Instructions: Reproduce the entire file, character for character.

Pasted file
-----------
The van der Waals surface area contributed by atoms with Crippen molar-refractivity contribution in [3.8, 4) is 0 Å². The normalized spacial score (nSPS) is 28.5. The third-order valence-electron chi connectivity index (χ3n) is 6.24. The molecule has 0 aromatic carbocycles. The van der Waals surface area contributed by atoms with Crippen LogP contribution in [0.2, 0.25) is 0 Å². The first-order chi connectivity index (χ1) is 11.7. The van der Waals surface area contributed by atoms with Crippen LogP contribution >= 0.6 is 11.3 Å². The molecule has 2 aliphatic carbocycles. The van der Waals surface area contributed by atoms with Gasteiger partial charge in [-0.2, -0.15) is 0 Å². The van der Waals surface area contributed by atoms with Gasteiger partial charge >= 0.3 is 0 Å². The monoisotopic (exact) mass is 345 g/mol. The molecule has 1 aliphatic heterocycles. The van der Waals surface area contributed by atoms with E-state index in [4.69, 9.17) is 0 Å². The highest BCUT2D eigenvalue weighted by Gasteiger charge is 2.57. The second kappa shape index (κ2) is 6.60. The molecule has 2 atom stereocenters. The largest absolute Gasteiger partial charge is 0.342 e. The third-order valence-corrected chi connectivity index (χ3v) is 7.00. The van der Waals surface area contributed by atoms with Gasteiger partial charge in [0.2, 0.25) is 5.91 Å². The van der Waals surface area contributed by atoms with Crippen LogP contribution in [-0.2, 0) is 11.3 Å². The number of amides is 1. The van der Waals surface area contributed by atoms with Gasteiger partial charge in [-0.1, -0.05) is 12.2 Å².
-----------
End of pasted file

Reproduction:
The van der Waals surface area contributed by atoms with Crippen molar-refractivity contribution in [3.8, 4) is 0 Å². The normalized spacial score (nSPS) is 28.5. The third-order valence-electron chi connectivity index (χ3n) is 6.24. The molecule has 0 aromatic carbocycles. The van der Waals surface area contributed by atoms with Crippen LogP contribution in [0.2, 0.25) is 0 Å². The first-order chi connectivity index (χ1) is 11.7. The van der Waals surface area contributed by atoms with Crippen LogP contribution >= 0.6 is 11.3 Å². The molecule has 2 aliphatic carbocycles. The van der Waals surface area contributed by atoms with Gasteiger partial charge in [-0.2, -0.15) is 0 Å². The van der Waals surface area contributed by atoms with Gasteiger partial charge >= 0.3 is 0 Å². The monoisotopic (exact) mass is 345 g/mol. The molecule has 1 aliphatic heterocycles. The van der Waals surface area contributed by atoms with E-state index in [4.69, 9.17) is 0 Å². The highest BCUT2D eigenvalue weighted by Gasteiger charge is 2.57. The second kappa shape index (κ2) is 6.60. The molecule has 2 atom stereocenters. The largest absolute Gasteiger partial charge is 0.342 e. The third-order valence-corrected chi connectivity index (χ3v) is 7.00. The van der Waals surface area contributed by atoms with Gasteiger partial charge in [0.2, 0.25) is 5.91 Å². The van der Waals surface area contributed by atoms with Crippen LogP contribution in [-0.2, 0) is 11.3 Å². The number of amides is 1. The van der Waals surface area contributed by atoms with Gasteiger partial charge in [-0.1, -0.05) is 12.2 Å².